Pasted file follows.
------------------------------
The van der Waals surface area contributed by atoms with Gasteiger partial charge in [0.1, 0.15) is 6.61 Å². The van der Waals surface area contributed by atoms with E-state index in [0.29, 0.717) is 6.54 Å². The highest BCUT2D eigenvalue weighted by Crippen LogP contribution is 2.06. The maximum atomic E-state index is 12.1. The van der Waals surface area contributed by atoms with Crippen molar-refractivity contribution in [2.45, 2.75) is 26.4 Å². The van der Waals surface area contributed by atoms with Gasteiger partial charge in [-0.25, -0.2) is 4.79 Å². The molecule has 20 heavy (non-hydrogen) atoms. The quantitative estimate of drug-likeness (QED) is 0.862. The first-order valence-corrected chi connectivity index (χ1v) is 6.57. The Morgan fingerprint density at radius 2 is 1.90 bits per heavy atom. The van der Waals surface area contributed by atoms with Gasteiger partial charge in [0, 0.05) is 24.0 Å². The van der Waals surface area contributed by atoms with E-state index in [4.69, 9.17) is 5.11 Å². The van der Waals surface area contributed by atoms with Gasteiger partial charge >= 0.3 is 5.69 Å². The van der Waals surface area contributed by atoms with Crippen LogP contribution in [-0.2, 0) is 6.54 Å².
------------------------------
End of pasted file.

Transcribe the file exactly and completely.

The van der Waals surface area contributed by atoms with Gasteiger partial charge in [0.1, 0.15) is 6.61 Å². The van der Waals surface area contributed by atoms with E-state index in [0.29, 0.717) is 6.54 Å². The highest BCUT2D eigenvalue weighted by Crippen LogP contribution is 2.06. The maximum atomic E-state index is 12.1. The van der Waals surface area contributed by atoms with Crippen molar-refractivity contribution in [2.45, 2.75) is 26.4 Å². The van der Waals surface area contributed by atoms with Gasteiger partial charge in [-0.25, -0.2) is 4.79 Å². The molecule has 20 heavy (non-hydrogen) atoms. The quantitative estimate of drug-likeness (QED) is 0.862. The first-order valence-corrected chi connectivity index (χ1v) is 6.57. The Morgan fingerprint density at radius 2 is 1.90 bits per heavy atom. The van der Waals surface area contributed by atoms with Gasteiger partial charge in [0, 0.05) is 24.0 Å². The van der Waals surface area contributed by atoms with E-state index in [4.69, 9.17) is 5.11 Å². The van der Waals surface area contributed by atoms with Gasteiger partial charge >= 0.3 is 5.69 Å². The van der Waals surface area contributed by atoms with Crippen LogP contribution in [-0.2, 0) is 6.54 Å².